Abstract Centuries of both theologians and astronomers have wondered what the Star of Bethlehem (Matt 2:2, 9) actually was, from miracle to planetary conjunction. Here a history of this search is presented, along with the difficulties the various proposals have had. The natural theories of the Star are found to be a recent innovation, and now almost exclusively maintained by scientists rather than theologians. Current problems with various theories are recognized, as well as general problems with the approach. The interactions (...) between the sciences and religion are categorized and explored. (shrink)
Gaia is a cornerstone European Space Agency astrometry space mission and a successor to the Hipparcos mission. Gaia will observe the whole sky for 5 years, providing a serendipitous opportunity for the discovery of large numbers of transient and anomalous events, e.g. supernovae, novae and microlensing events, gamma-ray burst afterglows, fallback supernovae, as well as theoretical or unexpected phenomena. In this paper, we discuss our preparations to use Gaia to search for transients at optical wavelengths, and briefly describe the early (...) detection, classification and prompt publication of anomalous sources. (shrink)
In this paper I contest Ian Hacking’s claim that astronomers do not experiment. Riding on this thesis is a re-evaluation of his view that astronomers are less justified than other natural scientists in believing in the existence of the objects they study, and that astronomers are not proper natural scientists at all. The defense of my position depends upon carefully examining what, exactly, is being manipulated in an experiment, and the role of experimental effects for Hacking’s experimental realism. I argue (...) that Hacking’s experimental realism is not adequately defended, and even if we accept it in good grace, the case can be still made that astronomers experiment by Hacking’s account. (shrink)
This article charts the development of the modern astronomical observational system. I am interested most acutely in the digitization of this system in general, and in the introduction of adaptive optics in particular. I argue that these features have been critical in establishing the modern observatory as a factory for scientific data, rather than as a center of calculation in its own right. Throughout, the theoretical focus is on the nature of technological evolution in the observational system, understood as inextricably (...) bound up with both the system-internal drive to surpass the limits imposed upon the distributed cognition of the researcher and the boundary at which empirical objects resolve themselves into technical objects. In short, this article explores the historically constituted character of expert astronomical perception, arguing that it is impossible to understand without constant reference to its material substrate. (shrink)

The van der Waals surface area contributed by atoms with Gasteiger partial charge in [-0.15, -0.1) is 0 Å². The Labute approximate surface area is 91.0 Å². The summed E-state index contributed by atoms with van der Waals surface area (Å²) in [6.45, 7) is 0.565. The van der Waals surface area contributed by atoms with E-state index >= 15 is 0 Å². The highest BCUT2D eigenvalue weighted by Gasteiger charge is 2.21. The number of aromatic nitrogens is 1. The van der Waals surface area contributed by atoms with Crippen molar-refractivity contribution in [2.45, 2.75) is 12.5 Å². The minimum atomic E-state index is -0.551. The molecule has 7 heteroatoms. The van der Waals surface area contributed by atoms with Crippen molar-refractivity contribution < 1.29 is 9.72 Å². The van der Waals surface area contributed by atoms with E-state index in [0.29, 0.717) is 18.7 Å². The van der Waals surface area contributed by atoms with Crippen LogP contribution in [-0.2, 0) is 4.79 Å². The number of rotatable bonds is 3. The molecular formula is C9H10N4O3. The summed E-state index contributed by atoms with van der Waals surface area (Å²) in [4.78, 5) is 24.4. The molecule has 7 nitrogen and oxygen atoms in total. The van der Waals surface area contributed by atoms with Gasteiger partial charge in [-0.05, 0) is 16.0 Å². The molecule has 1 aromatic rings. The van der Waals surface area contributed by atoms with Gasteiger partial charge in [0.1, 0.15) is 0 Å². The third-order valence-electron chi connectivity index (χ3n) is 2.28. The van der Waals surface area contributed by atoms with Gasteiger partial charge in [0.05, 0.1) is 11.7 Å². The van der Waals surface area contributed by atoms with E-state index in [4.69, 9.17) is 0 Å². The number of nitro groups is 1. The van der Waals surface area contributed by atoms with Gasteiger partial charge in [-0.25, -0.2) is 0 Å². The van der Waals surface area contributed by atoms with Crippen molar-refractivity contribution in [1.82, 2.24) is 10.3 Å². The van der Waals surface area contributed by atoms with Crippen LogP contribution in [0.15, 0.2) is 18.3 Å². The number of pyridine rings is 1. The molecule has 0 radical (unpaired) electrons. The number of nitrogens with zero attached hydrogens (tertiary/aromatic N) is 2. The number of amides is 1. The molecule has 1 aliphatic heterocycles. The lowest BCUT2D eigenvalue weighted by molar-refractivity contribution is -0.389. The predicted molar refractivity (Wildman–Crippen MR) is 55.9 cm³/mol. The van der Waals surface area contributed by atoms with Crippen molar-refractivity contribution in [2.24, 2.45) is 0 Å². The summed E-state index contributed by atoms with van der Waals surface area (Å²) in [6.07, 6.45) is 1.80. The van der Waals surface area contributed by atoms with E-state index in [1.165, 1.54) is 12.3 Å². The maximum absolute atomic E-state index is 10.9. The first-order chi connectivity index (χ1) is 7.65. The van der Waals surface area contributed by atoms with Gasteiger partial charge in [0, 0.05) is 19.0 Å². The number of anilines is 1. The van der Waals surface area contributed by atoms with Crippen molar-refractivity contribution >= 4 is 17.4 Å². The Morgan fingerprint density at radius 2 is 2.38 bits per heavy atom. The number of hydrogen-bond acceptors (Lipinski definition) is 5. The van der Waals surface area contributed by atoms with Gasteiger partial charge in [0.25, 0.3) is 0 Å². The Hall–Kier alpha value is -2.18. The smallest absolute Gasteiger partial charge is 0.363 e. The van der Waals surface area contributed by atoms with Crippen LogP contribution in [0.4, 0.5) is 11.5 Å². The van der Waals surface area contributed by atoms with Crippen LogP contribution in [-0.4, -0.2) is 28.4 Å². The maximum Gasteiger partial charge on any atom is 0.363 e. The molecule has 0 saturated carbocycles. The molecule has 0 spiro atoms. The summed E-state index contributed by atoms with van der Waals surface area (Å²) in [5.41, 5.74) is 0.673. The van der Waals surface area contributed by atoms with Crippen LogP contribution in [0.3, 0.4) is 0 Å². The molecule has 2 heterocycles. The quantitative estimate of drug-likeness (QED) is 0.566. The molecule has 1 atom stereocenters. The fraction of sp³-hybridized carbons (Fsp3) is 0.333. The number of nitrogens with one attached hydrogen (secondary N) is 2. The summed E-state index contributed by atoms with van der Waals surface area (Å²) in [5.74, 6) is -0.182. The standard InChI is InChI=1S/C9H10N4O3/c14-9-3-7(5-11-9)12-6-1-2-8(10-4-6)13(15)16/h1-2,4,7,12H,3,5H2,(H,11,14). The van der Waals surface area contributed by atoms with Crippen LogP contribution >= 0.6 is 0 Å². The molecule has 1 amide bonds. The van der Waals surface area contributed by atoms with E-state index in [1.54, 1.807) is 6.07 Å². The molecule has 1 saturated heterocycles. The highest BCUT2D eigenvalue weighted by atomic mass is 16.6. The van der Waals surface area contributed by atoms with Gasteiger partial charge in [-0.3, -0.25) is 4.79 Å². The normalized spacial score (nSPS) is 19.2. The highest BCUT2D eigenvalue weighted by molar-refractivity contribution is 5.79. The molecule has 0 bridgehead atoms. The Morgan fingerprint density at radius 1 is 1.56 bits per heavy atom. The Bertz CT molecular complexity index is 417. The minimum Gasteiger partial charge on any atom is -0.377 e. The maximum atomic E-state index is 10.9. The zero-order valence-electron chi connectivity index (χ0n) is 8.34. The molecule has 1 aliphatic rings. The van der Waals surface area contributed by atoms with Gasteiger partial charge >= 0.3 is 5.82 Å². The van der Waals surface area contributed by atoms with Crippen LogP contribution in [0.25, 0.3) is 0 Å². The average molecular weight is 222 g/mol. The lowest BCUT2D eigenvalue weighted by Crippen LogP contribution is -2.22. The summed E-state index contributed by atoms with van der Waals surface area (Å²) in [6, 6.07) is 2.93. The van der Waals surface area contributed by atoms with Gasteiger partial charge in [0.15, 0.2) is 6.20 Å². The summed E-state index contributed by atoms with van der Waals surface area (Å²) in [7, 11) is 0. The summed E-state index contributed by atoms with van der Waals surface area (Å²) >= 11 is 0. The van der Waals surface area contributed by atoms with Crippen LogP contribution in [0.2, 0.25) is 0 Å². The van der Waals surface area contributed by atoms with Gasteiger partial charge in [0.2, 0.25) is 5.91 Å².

Originally published in 1830, this book can be called the first modern work in the philosophy of science, covering an extraordinary range of philosophical, methodological, and scientific subjects. "Herschel's book . . . brilliantly analyzes both the history and nature of science."--Keith Stewart Thomson, American Scientist.
Exploring the decisive steps taken by Anaximander of Miletus, this book details the transition from the archaic cosmological world-picture of a flat earth with a celestial vault to the Western world-picture of a free floating earth in an ...
In the “Sala dei Mesi” of Palazzo Schifanoia the months and the zodiacal constellations go from right to left, while the decans (three for every sign) go in the opposite direction. This problem was not clarified by Aby Warburg in his well-known essay Italian Art and International Astrology in the Palazzo Schifanoia of Ferrara (1912). The purpose of this paper is to investigate the reasons of this double direction.
Drawing on a half century of scholarship, of Polish studies of Copernicus and Cracow University, and of Copernicus's sources, this book offers a comprehensive re-evaluation of Copernicus's achievement, and explains his commitment to the ...
To assert that the ancient planetary theory proposed by Ptolemy was irrefutable – at least until the telescope discovery – is a bit of a cliché. The aim of this paper is to analyze in what sense it could be said that the epicycle and deferent model proposed by Ptolemy to explain the planetary movement is irrefutable and in what sense it is not. To do this, we will use the conceptual framework developed by the Structuralist Conception, and in particular, (...) the Moulines’ analysis of the “guiding principles”. DOI:10.5007/1808-1711.2010v14n2p211. (shrink)